My son Jack was diagnosed with clinical depression aged 12 years and nine months. In a short period of time he had had to come to terms with his grandfather’s death, his mother’s diagnosis with non-Hodgkin’s lymphoma and subsequent intensive chemotherapy, his own specific learning difficulties and a traumatic allergic reaction to penicillin following corrective surgery for a congenital problem. Things just seemed to overwhelm him. The final trigger was anxiety around preparation for exams at the end of the autumn term of year 7.
I had chosen to be the primary carer for Jack and his older sister; Jack’s Mum spent a lot of time working away from home, so the arrangement worked for us. I enjoyed being a stay-at-home dad and was close to both Jack and his sister.
Battling the storm
Jack’s depression manifested itself in overwhelming emotional anxiety attacks, an obsessive concern over the wellbeing of himself and his family, and a debilitating lack of self-confidence. When things became too much for him he would become violently emotional, raging against the world. The pain was desperately real and he just wanted it to stop. It is impossible to describe the agony and anxiety of holding your own child in your arms while he scratches at his face and screams at you to let him end his own life.
Jack described it as having a storm in his head. Once the storm had blown itself out, Jack would be calm and apologetic, more concerned for our wellbeing than for his own. He was seen in A&E on three occasions as we struggled to keep him safe, and missed the majority of year 7 at school.
It is impossible to describe the agony and anxiety of holding your own child in your arms while he scratches at his face and screams at you to let him end his own life.
Support at school
When Jack was diagnosed with clinical depression, his school were initially very supportive, drawing up a skeleton timetable of science, history and English. I would take him to school, persuading him that things would be okay, sit in the car park for 80 minutes hoping that he would cope and then encourage and reassure him on the way home. On a number of occasions, having dropped him at school, I would get home, walk through the front door, pick up the phone, speak to the school secretary and turn around and repeat the process in reverse. We both found this incredibly demoralising.
Eventually the school were unable to cope with Jack and in June 2015 it was made clear that they could no longer offer him the help he needed.
Helping Jack with his depression required a huge amount of patience - his anxieties often seemed irrational and trivial, but for him they were of great significance.
Engaging Jack in categorisation games - animal or Lord of the Rings alphabets, shape/colour-searching in a room, ten likes/dislikes about someone or something (usually his sister) - helped in situations when the storm clouds were gathering. But if the clouds were too close or intense it became increasingly difficult for him to use these strategies.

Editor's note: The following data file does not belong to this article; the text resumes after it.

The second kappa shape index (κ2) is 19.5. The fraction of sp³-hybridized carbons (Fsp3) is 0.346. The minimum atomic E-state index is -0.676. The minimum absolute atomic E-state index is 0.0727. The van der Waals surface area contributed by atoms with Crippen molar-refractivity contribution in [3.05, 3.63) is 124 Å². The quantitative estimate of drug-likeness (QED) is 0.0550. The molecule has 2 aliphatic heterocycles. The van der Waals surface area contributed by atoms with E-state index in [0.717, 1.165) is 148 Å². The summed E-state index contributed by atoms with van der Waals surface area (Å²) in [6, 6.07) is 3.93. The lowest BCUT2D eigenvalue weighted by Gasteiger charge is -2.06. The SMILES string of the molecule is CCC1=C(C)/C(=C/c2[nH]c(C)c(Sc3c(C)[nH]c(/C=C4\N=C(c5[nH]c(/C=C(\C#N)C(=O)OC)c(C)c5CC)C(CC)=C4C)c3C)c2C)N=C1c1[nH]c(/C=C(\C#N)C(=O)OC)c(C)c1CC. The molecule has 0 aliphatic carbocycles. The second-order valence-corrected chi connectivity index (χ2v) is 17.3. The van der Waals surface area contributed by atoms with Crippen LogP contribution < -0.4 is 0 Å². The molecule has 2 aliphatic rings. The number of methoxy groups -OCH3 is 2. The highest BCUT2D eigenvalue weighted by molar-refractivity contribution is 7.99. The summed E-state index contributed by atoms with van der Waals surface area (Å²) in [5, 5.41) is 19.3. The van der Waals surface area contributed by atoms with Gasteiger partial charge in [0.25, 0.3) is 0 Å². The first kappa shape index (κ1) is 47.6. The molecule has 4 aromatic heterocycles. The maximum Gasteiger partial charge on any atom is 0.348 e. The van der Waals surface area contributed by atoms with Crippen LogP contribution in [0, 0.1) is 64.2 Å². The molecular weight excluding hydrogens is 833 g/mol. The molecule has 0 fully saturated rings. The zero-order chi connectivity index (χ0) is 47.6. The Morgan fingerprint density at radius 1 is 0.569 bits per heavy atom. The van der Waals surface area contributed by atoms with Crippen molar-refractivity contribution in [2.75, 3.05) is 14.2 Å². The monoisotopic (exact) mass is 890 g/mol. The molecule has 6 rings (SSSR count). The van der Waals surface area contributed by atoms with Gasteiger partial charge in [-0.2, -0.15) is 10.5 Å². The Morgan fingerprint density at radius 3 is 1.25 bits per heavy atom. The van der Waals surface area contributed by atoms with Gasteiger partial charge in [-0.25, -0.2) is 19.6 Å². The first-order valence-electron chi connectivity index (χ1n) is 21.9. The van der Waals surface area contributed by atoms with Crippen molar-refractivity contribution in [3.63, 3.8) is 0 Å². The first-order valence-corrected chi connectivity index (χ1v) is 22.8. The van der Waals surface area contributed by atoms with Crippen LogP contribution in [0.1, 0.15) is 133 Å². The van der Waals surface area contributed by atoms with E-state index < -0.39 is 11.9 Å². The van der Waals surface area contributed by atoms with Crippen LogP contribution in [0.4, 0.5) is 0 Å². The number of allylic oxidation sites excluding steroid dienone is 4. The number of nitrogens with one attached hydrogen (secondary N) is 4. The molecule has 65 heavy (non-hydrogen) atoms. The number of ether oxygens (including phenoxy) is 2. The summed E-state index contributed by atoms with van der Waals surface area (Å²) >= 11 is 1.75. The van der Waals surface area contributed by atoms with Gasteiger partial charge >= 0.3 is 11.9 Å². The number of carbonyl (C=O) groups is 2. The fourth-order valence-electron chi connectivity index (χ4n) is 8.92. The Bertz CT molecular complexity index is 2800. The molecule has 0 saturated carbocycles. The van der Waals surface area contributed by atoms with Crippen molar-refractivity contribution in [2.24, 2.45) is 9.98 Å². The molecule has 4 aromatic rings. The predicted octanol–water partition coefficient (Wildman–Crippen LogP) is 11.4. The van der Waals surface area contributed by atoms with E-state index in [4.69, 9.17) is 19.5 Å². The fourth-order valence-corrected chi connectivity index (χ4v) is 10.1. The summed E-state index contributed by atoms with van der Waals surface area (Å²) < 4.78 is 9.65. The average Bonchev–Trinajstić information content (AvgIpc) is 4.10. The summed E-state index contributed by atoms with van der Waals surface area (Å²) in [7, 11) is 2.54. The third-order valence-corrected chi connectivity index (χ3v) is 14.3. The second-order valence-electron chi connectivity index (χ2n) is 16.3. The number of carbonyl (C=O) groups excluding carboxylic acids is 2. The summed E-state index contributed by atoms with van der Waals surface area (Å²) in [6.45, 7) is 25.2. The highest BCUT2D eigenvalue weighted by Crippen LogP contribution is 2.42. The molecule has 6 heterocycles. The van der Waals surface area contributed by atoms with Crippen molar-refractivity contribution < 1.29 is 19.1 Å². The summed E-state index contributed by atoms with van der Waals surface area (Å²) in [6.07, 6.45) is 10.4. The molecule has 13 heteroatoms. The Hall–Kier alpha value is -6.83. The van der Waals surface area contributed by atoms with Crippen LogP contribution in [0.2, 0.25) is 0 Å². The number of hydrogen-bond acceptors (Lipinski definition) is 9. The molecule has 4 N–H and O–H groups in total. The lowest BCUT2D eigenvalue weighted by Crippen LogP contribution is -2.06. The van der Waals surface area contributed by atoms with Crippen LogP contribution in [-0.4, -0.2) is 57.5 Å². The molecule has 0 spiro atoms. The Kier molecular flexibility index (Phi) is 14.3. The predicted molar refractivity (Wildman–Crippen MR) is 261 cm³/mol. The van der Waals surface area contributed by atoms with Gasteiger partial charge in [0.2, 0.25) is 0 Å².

We would try breathing exercises, mindfulness, or would simply hug each other. And I always had to have on my “game-face”; calm, supportive, reassuring. There were days when I wanted to scream and cry but couldn’t. There were days when I wanted to scream and cry and couldn’t but did - in the shower with music turned up loud so no one would know; in the car park of the hospice where my Dad died, listening to Test Match Special with his memory.
Engaging Jack in categorisation games - animal or Lord of the Rings alphabets, shape/colour-searching in a room, ten likes/dislikes about someone or something (usually his sister) - helped in situations when the storm clouds were gathering.
Eventually, as Jack was able to cope better with his anxieties and the darkest depression passed, he was able to re-engage with his friends and interests. Warhammer has become a passion and the involvement in a community of like-minded and incredibly supportive people of all ages has been a fantastic thing to witness. Jack has become recognised as something of a prodigy when it comes to painting 1/48 scale miniatures.
Jack started at a new school in September 2015 and has had only a single day off as a direct consequence of his mental health problems; only 12 months ago this would have appeared miraculous.
Emotionally Jack and I are still incredibly close. He still requires constant affirmation and reassurance but is becoming more resilient with time. His self-confidence is still low but academic success at school and positive encouragement at Games Workshop are helping.
Emotionally Jack and I are still incredibly close. He still requires constant affirmation and reassurance but is becoming more resilient with time.
A father's emotions
I am left with a mess of emotions. Guilt, sadness and a sense of loss for Jack’s childhood. Anger, that this should have happened at all and that the resources and support that young people like Jack require are so difficult, if not impossible, to access. Surprise, that this could happen to us and at the devastating reality of mental health problems. A deep-seated and overwhelming desire to protect and nurture Jack and his sister. And incredible love.
More information and advice
Where to get help
If you need further advice on supporting your child with their mental health, take a look at the services below that can help. For information about CAMHS and how to access support, read our parents' guide to CAMHS.
Provides information about local counselling and advice services for young people aged 11-25.
Put in your location and what you need help with into their 'Find help' search, and see what services are available in your area.
Thanks for sharing your story Andrew
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